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Annual Physical Exam Adult : The Basics
The Annual Physical Exam Adult is an essential part of preventive health care. While different doctors vary in how they conduct a routine physical, it will always involve listening to your concerns and providing counseling for your particular complaints and risk factors.
Your physical exam is an essential routine preventive checkup that your primary care provider performs to review your overall health and wellbeing. Scheduling an annual physical exam is a positive step to make on your healthcare journey. Here is what you can expect during your annual physical exam with your primary care provider.
1. Height and Weight Measurements
During your physical Annual Physical Exam Adult, your height and weight measurements are taken. These measurements calculate your body mass index (BMI), which screens a patient for being underweight or overweight. Since being overweight can lead to many harmful health conditions, such as high blood pressure, heart disease and type 2 diabetes, it is important to know if you’re at a healthy body weight. In addition, your doctor will monitor your measurements to determine if there are any sudden weight gains or losses, which can be a sign that there is a change in your health.
2. Review Past Family, Medical, and Social History
Before meeting with your primary care provider, a nurse or medical assistant will ask you a series of questions regarding your medical history. Be prepared to answer questions including any symptoms you’re experiencing, allergies, vaccinations, past surgeries, etc. You will also be asked a few lifestyle questions that relate to your health, such as activity level, drug and alcohol use. This information is then updated on the patient’s medical record. As always, it’s important to be upfront and transparent with your doctor, as they are not here to pass any sort of judgment.
3. Complete Physical Exam
During the Annual Physical Exam Adult, your primary care provider will check your vital signs, including:
Heart rate: While a normal resting heart rate varies from person to person, the Mayo Clinic states that an adult’s heart rate should be between 60 to 100 beats per minute.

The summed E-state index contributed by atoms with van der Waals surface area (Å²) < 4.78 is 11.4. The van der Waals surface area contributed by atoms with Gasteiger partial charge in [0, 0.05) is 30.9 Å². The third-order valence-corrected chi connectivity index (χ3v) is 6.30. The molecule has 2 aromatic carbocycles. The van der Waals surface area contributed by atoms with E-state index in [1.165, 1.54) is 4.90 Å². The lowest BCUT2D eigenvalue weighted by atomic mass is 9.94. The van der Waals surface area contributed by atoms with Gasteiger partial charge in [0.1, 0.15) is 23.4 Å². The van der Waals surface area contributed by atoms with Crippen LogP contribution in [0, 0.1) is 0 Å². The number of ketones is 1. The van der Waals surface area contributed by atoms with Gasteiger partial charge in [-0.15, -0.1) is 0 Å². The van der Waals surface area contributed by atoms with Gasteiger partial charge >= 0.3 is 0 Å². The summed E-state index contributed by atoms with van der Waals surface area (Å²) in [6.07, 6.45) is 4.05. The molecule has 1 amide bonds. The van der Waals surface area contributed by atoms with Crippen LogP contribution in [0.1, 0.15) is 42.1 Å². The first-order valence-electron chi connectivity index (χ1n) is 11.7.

Blood pressure: This test measures the pressure in your arteries as your heart pumps blood throughout your body. Blood pressure that is considered ‘normal’ is below 120/80 mm Hg. Your lifestyle, such as your eating habits and activity level, can affect your blood pressure.
Visual exam: Your healthcare provider will complete a visual exam, including examining your eyes, chest, abdomen, hands and wrists, for signs of any potential conditions.
Blood test: A complete blood count may be ordered to check the health of your kidneys, liver, immune system and blood chemistry. Detecting an irregularity in your blood count may indicate that there is a larger issue at play. Your doctor may also perform specific tests, such as a diabetes screening or urine test, or screenings based on what your vitals and physical exam reveals.
4. Update Vaccines
Receiving the proper vaccines is an important part of your healthcare routine in adulthood. You may need other vaccinations based on factors such as your sexual lifestyle, current medical conditions, and occupation. An Annual Physical Exam Adult is an opportune time for your doctor to review your vaccination record to see if you can benefit or are due for a vaccine. Adults can receive their annual flu shot during this time; we recommend receiving this vaccine before the flu season begins, usually around October.
By following the vaccination recommendations for adults set out by health organizations such as the Centers for Disease Control and Prevention, you can help to keep yourself healthy and prevent several life-threatening diseases.
5. Manage Medications
The CDC estimates that nearly 22.4% of adults aged 40-79 take five or more prescription drugs. If you are combining more than one prescription drug, this may put you at a greater risk for harmful interactions. During your physical exam, you can either bring in or write down your prescribed medications, supplements an,d over-the-counter medications to review with your doctor.